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May 2022

Reviving the Production of “Negoro” Vermilion Lacquerware

  • A Negoro-nuri lacquerware bowl
  • Ikenoue painting vermilion lacquer at the workshop
  • Negoro-nuri master craftsman Ikenoue Shinzan
  • With use, the black lacquer has become visible, creating new patterns
  • A community class led by Ikenoue
A Negoro-nuri lacquerware bowl

The vermillion lacquerware called “Negoro-nuri” has a long history dating back to the medieval period, but production of it ceased for some time before recently being revived. Negoro-nuri is said to become more attractive with use, a characteristic which owes to its complex and laborious production process.

Negoro-nuri master craftsman Ikenoue Shinzan

Negoro-nuri (also known as “Negoro”) had been produced since the medieval period in Iwade City, Wakayama Prefecture, on the Kii Peninsula slightly west of central Honshu. It was used for a variety of everyday utensils thanks to its durability and high quality. The lacquerware is attractive for two more reasons as well. One is that its luster grows over time. The other is that the vermilion lacquer on its surface wears away with use over many years to reveal patterns of black lacquer undercoat (shitaji), adding attractive color tones to the lacquerware.

Negoro-nuri is said to have been produced by specialist lacquerware craftsmen in a workshop at Ichijozan Daidenpoin Negoro-ji Buddhist Temple (Negoro area, Iwade City, Wakayama Prefecture) from the Kamakura to Muromachi periods (late twelfth century to late sixteenth century). The Negoro lacquerware produced was mainly everyday utensils such as rice and soup bowls, and tools, and was used by shrines and temples as well as by members of the upper class. It has a complex production process of twenty-six steps. Multiple lacquer undercoats are applied to the wooden base, after which hemp cloth is affixed to the edges, rim, and other easily chipped parts of the vessel. More layers of lacquer are then applied, and a soft wooden spatula is used to smooth it into a uniform shape. The vessel then undergoes processes such as sabi-tsuke* and polishing to produce the finished undercoat. Next, a primer coat of black lacquer is applied and left to dry, after which the surface of the vessel is repeatedly polished and lacquered. A final top coat of vermilion lacquer is applied to complete the Negoro-nuri process. It takes more than three months to produce the undercoat lacquer layer, compared with around one month for ordinary lacquerware. As a result, the thickness of the undercoat is said to be two to three times that of ordinary lacquerware.

With use, the black lacquer has become visible, creating new patterns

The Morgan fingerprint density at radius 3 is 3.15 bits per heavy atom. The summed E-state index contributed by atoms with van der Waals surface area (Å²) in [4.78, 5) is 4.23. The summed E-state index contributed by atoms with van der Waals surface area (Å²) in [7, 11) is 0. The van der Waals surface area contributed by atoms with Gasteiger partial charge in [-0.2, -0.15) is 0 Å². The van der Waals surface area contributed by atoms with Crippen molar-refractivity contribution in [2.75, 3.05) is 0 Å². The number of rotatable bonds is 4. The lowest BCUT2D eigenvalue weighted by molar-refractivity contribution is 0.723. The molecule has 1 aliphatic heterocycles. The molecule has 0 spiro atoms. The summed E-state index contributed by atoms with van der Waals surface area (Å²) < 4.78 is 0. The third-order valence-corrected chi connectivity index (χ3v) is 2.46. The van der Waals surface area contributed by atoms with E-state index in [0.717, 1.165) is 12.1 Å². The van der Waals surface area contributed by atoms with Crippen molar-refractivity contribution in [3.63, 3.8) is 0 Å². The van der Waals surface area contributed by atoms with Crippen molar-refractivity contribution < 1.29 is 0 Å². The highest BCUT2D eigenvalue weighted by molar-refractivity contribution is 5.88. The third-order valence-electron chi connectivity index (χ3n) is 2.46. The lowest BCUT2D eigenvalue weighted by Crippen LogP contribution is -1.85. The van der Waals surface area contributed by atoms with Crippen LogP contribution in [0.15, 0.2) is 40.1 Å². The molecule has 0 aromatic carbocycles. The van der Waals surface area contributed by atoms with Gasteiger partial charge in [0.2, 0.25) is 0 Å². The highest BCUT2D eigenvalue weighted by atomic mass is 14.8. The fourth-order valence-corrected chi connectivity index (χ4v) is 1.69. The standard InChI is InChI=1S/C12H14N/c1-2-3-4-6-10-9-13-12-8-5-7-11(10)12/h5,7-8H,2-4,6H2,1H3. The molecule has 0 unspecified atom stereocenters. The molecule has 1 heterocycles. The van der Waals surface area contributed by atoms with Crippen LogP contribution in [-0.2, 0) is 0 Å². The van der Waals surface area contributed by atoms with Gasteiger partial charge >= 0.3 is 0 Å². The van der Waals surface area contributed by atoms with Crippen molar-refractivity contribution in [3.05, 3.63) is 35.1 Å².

It is this complex and laborious process that produces Negoro-nuri’s defining characteristic of durability. Normally, freshly boiled water can damage lacquerware. However, Negoro-nuri is able to withstand boiling water, dropping, and even being washed and dried by a dishwasher.

“Negoro-nuri originated during a turbulent period of civil war, so it needed to be easy to use, portable, and unbreakable. That’s why Negoro-nuri employs a unique technique that produces a toughness not found in ordinary lacquerware.”

Ikenoue painting vermilion lacquer at the workshop

So says Negoro-nuri craftsman Ikenoue Shinzan. Ikenoue was apprenticed to the late Kawada Sadamu, a leading researcher on Negoro-nuri lacquerware. In 2000, more than 400 years after production of Negoro-nuri ceased, Ikenoue revived the original technique at Negoro-ji Temple, where it had originated in the medieval period.

The coloring pigment used for vermilion lacquering is cinnabar, which is a natural mineral. Cinnabar was said to be as precious as gold in medieval times, which tells us that Negoro-nuri was made mainly for the upper classes. The vivid crimson color produced by cinnabar has appealed to people through the ages.

A community class led by Ikenoue

Says Ikenoue, “Negoro-nuri is not only durable, it’s also easy to use and has a simple beauty of form that one never tires of. The vivid vermilion color of a new piece is stunning, but its luster becomes even more pronounced with use. Even scratches and signs of aging look like a beautiful pattern. And even if the surface peels off after years of use, there’s no need to apply a new coat of lacquer as you would with ordinary lacquerware. The passage of time may itself be said to create beauty.”

In December 2019, Ikenoue received the Japanese Government’s Commissioner for Cultural Affairs Award. He has also begun to train others in the Negoro-nuri craft, holding classes for professionals and running community classes for the public to make plates, bowls, and chopsticks in order to pass on the authentic medieval techniques he has revived.

* Sabi (rust) is made by mixing powdered whetstone containing water with raw lacquer and allowing it to rest for at least one day. It is then mixed with raw lacquer and applied to the wood with a spatula.